By Amy Smith
2/10/2020 - 4 min read
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Research has shown that frequent reading has a direct effect on brain development and cognitive functions. Not only will their literacy skills improve, but through reading, they are acquiring knowledge, language skills, and even the development of empathy and social engagement.
Parents are often challenged with the task of encouraging their children to read more. However, as much as we wish we could click our fingers and have our children nose deep in a book, sometimes it isn’t quite that simple. You need to find innovative ways to create enjoyment from reading, and this strategy needs to be implemented not just by parents, but babysitters, nannies, and all adults the child is regularly around.
Research has shown that frequent reading has a direct effect on brain development and cognitive functions. Not only will their literacy skills improve, but through reading, they are acquiring knowledge, language skills, and even the development of empathy and social engagement. We have listed our top 10 tips to help your child pick up a book and make reading part of their daily habits.
Inspire fun and excitement about reading by creating an inviting reading nook to read together, and where your child can go independently. By building a special space that’s comfortable, quiet, and dedicated to reading, your child will be inspired to curl up with a book. Make sure to be inventive; the nook could range from a little child-size armchair in the corner with a blanket to a full-blown fort with twinkling fairy lights and enormous bean bags.
Giving your child a library card is a really simple way to empower them to read and make their own reading choices. This sort of autonomy will boost motivation and you’ll find they’ll be asking when the next trip to the library will be. Library visits will then become a fun adventure where they have ownership and responsibility. Not only are you giving them a wider reading collection to choose from, but you are making an exciting activity out of it and this is something that can be done with you as parents, their Juggle Street nanny or whoever is looking after them.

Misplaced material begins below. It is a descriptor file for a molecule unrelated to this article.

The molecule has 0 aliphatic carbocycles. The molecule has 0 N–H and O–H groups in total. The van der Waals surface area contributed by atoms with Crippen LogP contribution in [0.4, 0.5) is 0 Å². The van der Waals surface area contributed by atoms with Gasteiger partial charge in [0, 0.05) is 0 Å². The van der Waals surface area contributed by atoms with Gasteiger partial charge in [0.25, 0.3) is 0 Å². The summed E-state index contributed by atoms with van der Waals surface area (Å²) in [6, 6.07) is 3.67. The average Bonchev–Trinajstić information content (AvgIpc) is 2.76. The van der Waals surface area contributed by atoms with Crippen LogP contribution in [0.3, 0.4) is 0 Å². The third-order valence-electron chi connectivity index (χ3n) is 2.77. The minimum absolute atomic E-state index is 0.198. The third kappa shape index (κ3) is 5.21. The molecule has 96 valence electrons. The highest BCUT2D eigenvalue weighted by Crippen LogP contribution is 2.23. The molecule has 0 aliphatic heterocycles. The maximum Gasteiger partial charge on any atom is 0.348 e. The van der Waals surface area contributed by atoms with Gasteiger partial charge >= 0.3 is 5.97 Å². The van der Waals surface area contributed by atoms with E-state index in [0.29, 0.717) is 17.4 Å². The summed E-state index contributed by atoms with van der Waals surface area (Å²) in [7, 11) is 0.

Make reading a social occasion with your little one. Being able to read with someone and discuss it will not only help their development but keep their attention. Children are curious so being able to make a conversation of it will make reluctant reading a thing of the past. Ensuring that different adults, including your babysitter, reads with your child will help them to expand their knowledge of different styles, tones, accents, voices, and the overall perimeters of reading.
Enthusiasm is key when it comes to getting your young ones on board. They look up to their caregivers and repeat behaviour so if they see you excited about what you will read next, or actively discussing reading, they will reflect that positive attitude. Getting your babysitter or nanny to lead by example is also extremely important so there is consistency in your household. This will then help to maintain the reading habit.
Put on your best Oscar performance and adopt the characters within the books when reading to your child. Using funny voices for the different characters will captivate their attention, helping them to distinguish the plot and understand the story more. It will also make them laugh and want to revisit the book to find out what happens to the characters. Experienced babysitters are fantastic at this, and it creates a strong bond.
Most children don’t like to hear the word bedtime, however, creating a cosy ritual each night where you read together beforehand will seem like a reward. Having them choose a book to read with their Juggle Street babysitter gives them a feeling of choice before bed. As well as being a good habit to lockdown, it will naturally make them associate reading with relaxation as part of their night-time routine.
To keep them interested, try to change up the reading material, whether it’s a book of poems, a non-fiction children’s magazine, or a short story. There are even apps for electronic devices with interactive stories where the children can control the story themselves. It is also constructive to try and cover different genres as they will discover the type of stories they love.
There are so many frustrations that come with learning to read. Your child may have a lot of questions or be struggling with a particular word or sentence. Be patient and open-minded so they don’t associate any negative feelings of struggle directly with reading. If you do have a concern, discuss it with their nanny or teacher so you can monitor the situation instead of making your child feel incapable.
Once you have finished the story, talk about it. Look at the pictures and decide what you think. If your child has read alone, ask them about it, be engaging, and be interested with open-ended questions. For example; “Why was the princess stuck in the tower?” or “What happened to the wicked witch in the end?”. Let them voice their opinions and elaborate on why they loved the book or didn’t enjoy it. Your little one will feel a sense of leadership in educating you.
This is a brilliant way to get your child to enjoy reading. There are many ways you can bring your book to life; you can play dress up, you can use face paints, draw the royal castle, mix potions or spend a day baking the gingerbread house from the story together. Adding sensory experiences will encourage them to read more and get lost in other stories.
Reading can be such a fun experience, and by employing the different techniques above, even your most reluctant reader will be on board. All of our experienced babysitters and nannies at Juggle Street are well-trained in encouraging your children to enjoy reading.